Many people who have dairy or lactose sensitivities are able to tolerate whey, but that’s not always the case. You can substitute pea protein for whey powder in today’s recipes if you like, as I’ve mentioned to others below. 🙂

  13. Judy Fredrickson

    Dear Vivian, can you recommend a good protein powder that does not contain whey. I cannot eat casein.

    Thanks

    • Vivian Goldschmidt, MA

      Hi Judy,

      As I recommended to Helen below, you can use pea protein instead of whey if it’s a problem for you.

  14. Elaine

    Dear Vivian – So much to assimilate …and that’s just in my mind…
    Thanks for All you do and keeping in touch to save our bones amidst long term ignorance and disinformation from established ‘wisdoms’ – I have many questions regarding my own health but also many answers as I progress…
    home alone in my own skin and bone

    • Vivian Goldschmidt, MA

      You’re welcome, Elaine, and I thank you for taking time to read and learn so you can make informed choices about your bone health. And remember, you’re not alone! The Saver community is a supportive and informed group. 🙂

      • Elaine

        Thanks for the reassurance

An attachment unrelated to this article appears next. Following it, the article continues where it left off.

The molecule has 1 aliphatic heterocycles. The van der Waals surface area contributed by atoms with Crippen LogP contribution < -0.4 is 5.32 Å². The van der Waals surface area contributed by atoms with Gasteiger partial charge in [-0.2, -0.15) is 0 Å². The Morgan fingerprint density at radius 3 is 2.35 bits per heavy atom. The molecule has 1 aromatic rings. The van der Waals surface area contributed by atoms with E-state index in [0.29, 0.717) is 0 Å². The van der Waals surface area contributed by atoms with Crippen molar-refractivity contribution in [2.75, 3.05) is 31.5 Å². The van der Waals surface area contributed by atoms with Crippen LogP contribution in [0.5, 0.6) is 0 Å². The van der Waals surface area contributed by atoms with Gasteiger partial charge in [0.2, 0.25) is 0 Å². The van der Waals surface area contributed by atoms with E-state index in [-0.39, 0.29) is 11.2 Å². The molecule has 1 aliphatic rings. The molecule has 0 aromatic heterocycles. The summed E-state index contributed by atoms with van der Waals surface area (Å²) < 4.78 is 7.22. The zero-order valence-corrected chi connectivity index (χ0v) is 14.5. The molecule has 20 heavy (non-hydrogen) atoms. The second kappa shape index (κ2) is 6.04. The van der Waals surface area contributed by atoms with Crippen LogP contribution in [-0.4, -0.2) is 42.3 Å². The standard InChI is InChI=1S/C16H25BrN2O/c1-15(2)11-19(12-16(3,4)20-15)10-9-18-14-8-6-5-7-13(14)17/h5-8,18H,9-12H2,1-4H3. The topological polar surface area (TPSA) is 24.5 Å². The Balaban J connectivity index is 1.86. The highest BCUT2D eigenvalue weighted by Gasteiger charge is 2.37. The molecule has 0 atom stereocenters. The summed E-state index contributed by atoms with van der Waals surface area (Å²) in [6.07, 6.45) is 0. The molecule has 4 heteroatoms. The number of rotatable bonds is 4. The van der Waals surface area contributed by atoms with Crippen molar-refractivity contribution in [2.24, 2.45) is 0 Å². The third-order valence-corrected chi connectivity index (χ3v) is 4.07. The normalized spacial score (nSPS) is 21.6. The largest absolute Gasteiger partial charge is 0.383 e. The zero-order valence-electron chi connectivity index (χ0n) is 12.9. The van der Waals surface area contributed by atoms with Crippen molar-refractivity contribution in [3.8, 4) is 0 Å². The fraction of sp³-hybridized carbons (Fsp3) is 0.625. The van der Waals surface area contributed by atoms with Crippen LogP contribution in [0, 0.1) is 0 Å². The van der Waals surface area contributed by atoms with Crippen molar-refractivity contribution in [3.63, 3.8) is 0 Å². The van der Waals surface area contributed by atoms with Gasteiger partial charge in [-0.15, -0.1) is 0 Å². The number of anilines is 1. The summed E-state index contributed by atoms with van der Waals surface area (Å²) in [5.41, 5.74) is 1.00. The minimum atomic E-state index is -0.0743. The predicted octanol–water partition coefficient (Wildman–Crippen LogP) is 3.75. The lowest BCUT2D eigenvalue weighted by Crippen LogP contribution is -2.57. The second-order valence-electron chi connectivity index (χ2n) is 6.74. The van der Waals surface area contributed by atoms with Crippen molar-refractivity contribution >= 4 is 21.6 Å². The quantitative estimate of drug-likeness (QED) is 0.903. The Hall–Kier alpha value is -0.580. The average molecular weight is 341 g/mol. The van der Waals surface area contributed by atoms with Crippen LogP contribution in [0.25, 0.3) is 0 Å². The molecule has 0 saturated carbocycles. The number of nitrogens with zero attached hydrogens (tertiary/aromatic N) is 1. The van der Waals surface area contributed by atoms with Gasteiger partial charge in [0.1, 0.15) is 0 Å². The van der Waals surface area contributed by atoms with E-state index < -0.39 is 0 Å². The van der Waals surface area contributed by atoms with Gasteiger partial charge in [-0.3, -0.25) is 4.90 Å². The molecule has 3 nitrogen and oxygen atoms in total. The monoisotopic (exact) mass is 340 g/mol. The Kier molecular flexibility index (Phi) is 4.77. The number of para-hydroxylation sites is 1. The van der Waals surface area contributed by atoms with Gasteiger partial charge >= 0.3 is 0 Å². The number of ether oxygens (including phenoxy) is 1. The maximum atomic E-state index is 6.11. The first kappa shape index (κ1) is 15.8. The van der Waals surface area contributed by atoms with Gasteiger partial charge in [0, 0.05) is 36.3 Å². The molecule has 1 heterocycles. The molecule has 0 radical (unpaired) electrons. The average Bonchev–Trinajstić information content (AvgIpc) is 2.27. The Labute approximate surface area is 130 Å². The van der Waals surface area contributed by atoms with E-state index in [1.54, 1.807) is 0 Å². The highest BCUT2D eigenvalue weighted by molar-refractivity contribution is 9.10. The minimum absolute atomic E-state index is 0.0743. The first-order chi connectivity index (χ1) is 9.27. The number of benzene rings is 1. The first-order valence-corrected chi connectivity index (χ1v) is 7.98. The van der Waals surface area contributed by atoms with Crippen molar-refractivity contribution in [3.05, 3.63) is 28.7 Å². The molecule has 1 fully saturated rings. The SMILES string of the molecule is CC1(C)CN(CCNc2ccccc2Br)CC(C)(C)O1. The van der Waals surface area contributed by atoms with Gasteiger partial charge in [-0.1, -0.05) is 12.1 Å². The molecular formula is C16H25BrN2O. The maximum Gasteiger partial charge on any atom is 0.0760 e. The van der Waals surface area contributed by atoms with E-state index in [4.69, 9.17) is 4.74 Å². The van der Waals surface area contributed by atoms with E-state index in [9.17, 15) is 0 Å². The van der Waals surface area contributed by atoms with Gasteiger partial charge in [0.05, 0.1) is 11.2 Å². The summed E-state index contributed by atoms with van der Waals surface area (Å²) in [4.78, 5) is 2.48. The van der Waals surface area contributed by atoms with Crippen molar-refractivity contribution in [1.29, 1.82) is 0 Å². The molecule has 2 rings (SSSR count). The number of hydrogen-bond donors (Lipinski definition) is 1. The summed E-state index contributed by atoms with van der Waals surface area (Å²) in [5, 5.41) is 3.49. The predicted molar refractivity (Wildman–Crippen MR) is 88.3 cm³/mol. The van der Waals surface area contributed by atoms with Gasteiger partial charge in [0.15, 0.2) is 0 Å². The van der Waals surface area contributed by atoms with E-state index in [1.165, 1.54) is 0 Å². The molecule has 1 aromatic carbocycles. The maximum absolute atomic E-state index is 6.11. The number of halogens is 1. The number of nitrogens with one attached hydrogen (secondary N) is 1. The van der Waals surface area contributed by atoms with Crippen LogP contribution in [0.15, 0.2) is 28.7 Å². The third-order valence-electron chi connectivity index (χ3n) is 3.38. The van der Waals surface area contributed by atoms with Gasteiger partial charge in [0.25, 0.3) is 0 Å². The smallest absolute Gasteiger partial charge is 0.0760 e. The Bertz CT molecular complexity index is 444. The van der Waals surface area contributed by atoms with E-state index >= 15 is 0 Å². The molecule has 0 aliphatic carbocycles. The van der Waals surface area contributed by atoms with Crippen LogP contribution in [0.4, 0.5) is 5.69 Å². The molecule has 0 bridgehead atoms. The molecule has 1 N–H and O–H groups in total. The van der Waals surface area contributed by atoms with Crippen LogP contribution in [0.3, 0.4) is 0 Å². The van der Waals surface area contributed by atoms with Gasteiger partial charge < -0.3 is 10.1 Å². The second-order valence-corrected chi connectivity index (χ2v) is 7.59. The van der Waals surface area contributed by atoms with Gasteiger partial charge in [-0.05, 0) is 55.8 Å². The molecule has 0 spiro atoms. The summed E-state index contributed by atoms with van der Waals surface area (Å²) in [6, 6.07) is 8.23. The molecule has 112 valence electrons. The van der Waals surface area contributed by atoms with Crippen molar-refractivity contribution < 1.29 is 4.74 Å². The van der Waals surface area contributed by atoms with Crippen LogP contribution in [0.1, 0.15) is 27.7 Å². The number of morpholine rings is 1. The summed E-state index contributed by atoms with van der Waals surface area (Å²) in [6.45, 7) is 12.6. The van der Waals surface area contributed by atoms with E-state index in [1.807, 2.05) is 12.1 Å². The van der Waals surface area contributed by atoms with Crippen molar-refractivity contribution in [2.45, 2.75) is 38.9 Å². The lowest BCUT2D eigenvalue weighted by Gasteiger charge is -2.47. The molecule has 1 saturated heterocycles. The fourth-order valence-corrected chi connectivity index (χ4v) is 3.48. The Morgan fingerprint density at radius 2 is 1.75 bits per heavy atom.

15. Evelyn D Oden1

    Good morning, Anna, Vivian recommend, Solgar Whey to go, from the vitamin shop, that’s what I use.

    • Vivian Goldschmidt, MA

      You’re right, Evelyn! Thank you for chiming in.

  16. anna

    hello what kind of brand of’
    whey powder which is the
    brand I need to buy?
    Thank you, Anna

    • Vivian Goldschmidt, MA

      Hi Anna,

      At the Save Institute, we recommend Solgar Whey To Go. It’s easily found online or in health food stores, and it’s free of heavy metal contamination.

  17. Helen

    I love these recipe ideas, but I cannot tolerate whey. Would bean or lentil flour work as a protein substitute in these recipes–nutritionally? And would they create the right consistency in the batter or dough?

    • Vivian Goldschmidt, MA

      Hi Helen,

      You could try pea protein powder. It generally works as a substitute for whey powder. 🙂

      • Carolyn

        Is pea protein acid? I’ve been using it for a while, but really didn’t know.
        Thanks,